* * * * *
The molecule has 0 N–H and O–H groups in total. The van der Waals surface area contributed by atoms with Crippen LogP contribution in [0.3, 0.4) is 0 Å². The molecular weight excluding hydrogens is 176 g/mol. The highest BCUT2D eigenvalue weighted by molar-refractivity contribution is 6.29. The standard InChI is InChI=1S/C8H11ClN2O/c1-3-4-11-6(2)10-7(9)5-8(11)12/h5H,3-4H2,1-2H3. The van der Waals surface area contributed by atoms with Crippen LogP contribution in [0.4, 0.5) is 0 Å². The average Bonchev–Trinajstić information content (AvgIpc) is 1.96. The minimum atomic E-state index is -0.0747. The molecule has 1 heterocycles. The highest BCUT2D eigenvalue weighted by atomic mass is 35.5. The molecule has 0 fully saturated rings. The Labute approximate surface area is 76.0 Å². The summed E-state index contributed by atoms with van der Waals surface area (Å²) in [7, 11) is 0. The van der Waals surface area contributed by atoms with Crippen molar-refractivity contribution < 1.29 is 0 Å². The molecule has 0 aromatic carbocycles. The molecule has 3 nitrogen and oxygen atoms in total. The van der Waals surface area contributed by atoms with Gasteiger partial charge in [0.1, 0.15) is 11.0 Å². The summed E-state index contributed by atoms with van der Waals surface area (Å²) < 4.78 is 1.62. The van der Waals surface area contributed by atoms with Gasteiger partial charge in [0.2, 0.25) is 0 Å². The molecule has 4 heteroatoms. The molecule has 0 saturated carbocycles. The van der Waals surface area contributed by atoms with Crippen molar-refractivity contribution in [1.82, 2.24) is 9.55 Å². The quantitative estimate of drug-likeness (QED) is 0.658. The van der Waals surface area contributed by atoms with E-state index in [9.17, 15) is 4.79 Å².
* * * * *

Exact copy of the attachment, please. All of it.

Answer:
The molecule has 0 N–H and O–H groups in total. The van der Waals surface area contributed by atoms with Crippen LogP contribution in [0.3, 0.4) is 0 Å². The molecular weight excluding hydrogens is 176 g/mol. The highest BCUT2D eigenvalue weighted by molar-refractivity contribution is 6.29. The standard InChI is InChI=1S/C8H11ClN2O/c1-3-4-11-6(2)10-7(9)5-8(11)12/h5H,3-4H2,1-2H3. The van der Waals surface area contributed by atoms with Crippen LogP contribution in [0.4, 0.5) is 0 Å². The average Bonchev–Trinajstić information content (AvgIpc) is 1.96. The minimum atomic E-state index is -0.0747. The molecule has 1 heterocycles. The highest BCUT2D eigenvalue weighted by atomic mass is 35.5. The molecule has 0 fully saturated rings. The Labute approximate surface area is 76.0 Å². The summed E-state index contributed by atoms with van der Waals surface area (Å²) in [7, 11) is 0. The van der Waals surface area contributed by atoms with Crippen molar-refractivity contribution < 1.29 is 0 Å². The molecule has 0 aromatic carbocycles. The molecule has 3 nitrogen and oxygen atoms in total. The van der Waals surface area contributed by atoms with Gasteiger partial charge in [0.1, 0.15) is 11.0 Å². The summed E-state index contributed by atoms with van der Waals surface area (Å²) < 4.78 is 1.62. The van der Waals surface area contributed by atoms with Gasteiger partial charge in [0.2, 0.25) is 0 Å². The molecule has 4 heteroatoms. The molecule has 0 saturated carbocycles. The van der Waals surface area contributed by atoms with Crippen molar-refractivity contribution in [1.82, 2.24) is 9.55 Å². The quantitative estimate of drug-likeness (QED) is 0.658. The van der Waals surface area contributed by atoms with E-state index in [9.17, 15) is 4.79 Å².